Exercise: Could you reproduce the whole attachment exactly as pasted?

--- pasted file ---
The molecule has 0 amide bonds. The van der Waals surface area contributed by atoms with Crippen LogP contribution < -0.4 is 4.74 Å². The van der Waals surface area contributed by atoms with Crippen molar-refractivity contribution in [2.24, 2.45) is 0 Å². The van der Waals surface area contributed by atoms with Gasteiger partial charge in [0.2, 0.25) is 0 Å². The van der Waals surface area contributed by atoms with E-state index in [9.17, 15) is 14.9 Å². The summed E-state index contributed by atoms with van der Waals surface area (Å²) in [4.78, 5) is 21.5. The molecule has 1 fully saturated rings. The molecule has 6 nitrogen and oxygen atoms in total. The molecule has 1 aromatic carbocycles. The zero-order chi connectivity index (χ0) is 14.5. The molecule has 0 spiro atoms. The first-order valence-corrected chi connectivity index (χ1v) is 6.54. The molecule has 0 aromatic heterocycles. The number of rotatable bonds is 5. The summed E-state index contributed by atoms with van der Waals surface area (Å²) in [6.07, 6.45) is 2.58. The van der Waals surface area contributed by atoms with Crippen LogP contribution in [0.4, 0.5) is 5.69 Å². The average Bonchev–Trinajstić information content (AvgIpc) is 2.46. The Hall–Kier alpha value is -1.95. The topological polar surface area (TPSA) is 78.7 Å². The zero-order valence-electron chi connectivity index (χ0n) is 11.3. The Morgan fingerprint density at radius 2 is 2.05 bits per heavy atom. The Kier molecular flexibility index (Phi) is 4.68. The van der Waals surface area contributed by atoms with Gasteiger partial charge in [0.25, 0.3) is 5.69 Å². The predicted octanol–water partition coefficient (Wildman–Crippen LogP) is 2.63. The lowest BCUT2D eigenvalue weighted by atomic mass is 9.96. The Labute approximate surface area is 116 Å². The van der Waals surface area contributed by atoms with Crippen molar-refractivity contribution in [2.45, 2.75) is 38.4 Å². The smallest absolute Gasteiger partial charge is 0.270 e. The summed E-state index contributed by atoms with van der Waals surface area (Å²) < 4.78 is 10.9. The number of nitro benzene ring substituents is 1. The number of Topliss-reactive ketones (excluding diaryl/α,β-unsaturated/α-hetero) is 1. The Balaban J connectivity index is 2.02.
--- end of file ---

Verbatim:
The molecule has 0 amide bonds. The van der Waals surface area contributed by atoms with Crippen LogP contribution < -0.4 is 4.74 Å². The van der Waals surface area contributed by atoms with Crippen molar-refractivity contribution in [2.24, 2.45) is 0 Å². The van der Waals surface area contributed by atoms with Gasteiger partial charge in [0.2, 0.25) is 0 Å². The van der Waals surface area contributed by atoms with E-state index in [9.17, 15) is 14.9 Å². The summed E-state index contributed by atoms with van der Waals surface area (Å²) in [4.78, 5) is 21.5. The molecule has 1 fully saturated rings. The molecule has 6 nitrogen and oxygen atoms in total. The molecule has 1 aromatic carbocycles. The zero-order chi connectivity index (χ0) is 14.5. The molecule has 0 spiro atoms. The first-order valence-corrected chi connectivity index (χ1v) is 6.54. The molecule has 0 aromatic heterocycles. The number of rotatable bonds is 5. The summed E-state index contributed by atoms with van der Waals surface area (Å²) in [6.07, 6.45) is 2.58. The van der Waals surface area contributed by atoms with Crippen LogP contribution in [0.4, 0.5) is 5.69 Å². The average Bonchev–Trinajstić information content (AvgIpc) is 2.46. The Hall–Kier alpha value is -1.95. The topological polar surface area (TPSA) is 78.7 Å². The zero-order valence-electron chi connectivity index (χ0n) is 11.3. The Morgan fingerprint density at radius 2 is 2.05 bits per heavy atom. The Kier molecular flexibility index (Phi) is 4.68. The van der Waals surface area contributed by atoms with Gasteiger partial charge in [0.25, 0.3) is 5.69 Å². The predicted octanol–water partition coefficient (Wildman–Crippen LogP) is 2.63. The lowest BCUT2D eigenvalue weighted by atomic mass is 9.96. The Labute approximate surface area is 116 Å². The van der Waals surface area contributed by atoms with Crippen molar-refractivity contribution in [2.45, 2.75) is 38.4 Å². The smallest absolute Gasteiger partial charge is 0.270 e. The summed E-state index contributed by atoms with van der Waals surface area (Å²) < 4.78 is 10.9. The number of nitro benzene ring substituents is 1. The number of Topliss-reactive ketones (excluding diaryl/α,β-unsaturated/α-hetero) is 1. The Balaban J connectivity index is 2.02.